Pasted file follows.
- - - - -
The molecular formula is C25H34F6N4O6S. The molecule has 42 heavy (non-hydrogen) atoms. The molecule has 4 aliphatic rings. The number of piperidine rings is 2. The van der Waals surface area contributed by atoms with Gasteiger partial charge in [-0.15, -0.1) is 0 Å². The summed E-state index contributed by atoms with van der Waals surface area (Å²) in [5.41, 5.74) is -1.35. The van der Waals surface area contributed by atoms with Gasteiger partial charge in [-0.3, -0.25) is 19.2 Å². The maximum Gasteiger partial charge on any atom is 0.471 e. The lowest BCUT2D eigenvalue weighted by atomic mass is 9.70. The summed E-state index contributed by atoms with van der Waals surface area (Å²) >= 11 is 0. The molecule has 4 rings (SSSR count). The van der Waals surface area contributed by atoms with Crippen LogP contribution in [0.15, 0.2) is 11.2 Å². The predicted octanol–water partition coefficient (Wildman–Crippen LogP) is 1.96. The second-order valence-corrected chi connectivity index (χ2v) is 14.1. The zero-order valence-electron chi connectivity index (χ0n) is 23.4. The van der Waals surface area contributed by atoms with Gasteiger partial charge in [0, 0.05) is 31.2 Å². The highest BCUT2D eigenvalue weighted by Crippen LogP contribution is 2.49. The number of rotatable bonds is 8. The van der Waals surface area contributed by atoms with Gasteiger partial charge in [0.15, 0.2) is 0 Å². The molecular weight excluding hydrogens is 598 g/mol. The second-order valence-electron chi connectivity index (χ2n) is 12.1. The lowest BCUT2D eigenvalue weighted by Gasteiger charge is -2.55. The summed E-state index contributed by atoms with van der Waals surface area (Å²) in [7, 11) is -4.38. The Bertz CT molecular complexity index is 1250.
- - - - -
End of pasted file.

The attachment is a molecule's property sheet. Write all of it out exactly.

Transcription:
The molecular formula is C25H34F6N4O6S. The molecule has 42 heavy (non-hydrogen) atoms. The molecule has 4 aliphatic rings. The number of piperidine rings is 2. The van der Waals surface area contributed by atoms with Gasteiger partial charge in [-0.15, -0.1) is 0 Å². The summed E-state index contributed by atoms with van der Waals surface area (Å²) in [5.41, 5.74) is -1.35. The van der Waals surface area contributed by atoms with Gasteiger partial charge in [-0.3, -0.25) is 19.2 Å². The maximum Gasteiger partial charge on any atom is 0.471 e. The lowest BCUT2D eigenvalue weighted by atomic mass is 9.70. The summed E-state index contributed by atoms with van der Waals surface area (Å²) >= 11 is 0. The molecule has 4 rings (SSSR count). The van der Waals surface area contributed by atoms with Crippen LogP contribution in [0.15, 0.2) is 11.2 Å². The predicted octanol–water partition coefficient (Wildman–Crippen LogP) is 1.96. The second-order valence-corrected chi connectivity index (χ2v) is 14.1. The zero-order valence-electron chi connectivity index (χ0n) is 23.4. The van der Waals surface area contributed by atoms with Gasteiger partial charge in [0, 0.05) is 31.2 Å². The highest BCUT2D eigenvalue weighted by Crippen LogP contribution is 2.49. The number of rotatable bonds is 8. The van der Waals surface area contributed by atoms with Gasteiger partial charge in [0.15, 0.2) is 0 Å². The molecular weight excluding hydrogens is 598 g/mol. The second-order valence-electron chi connectivity index (χ2n) is 12.1. The lowest BCUT2D eigenvalue weighted by Gasteiger charge is -2.55. The summed E-state index contributed by atoms with van der Waals surface area (Å²) in [7, 11) is -4.38. The Bertz CT molecular complexity index is 1250.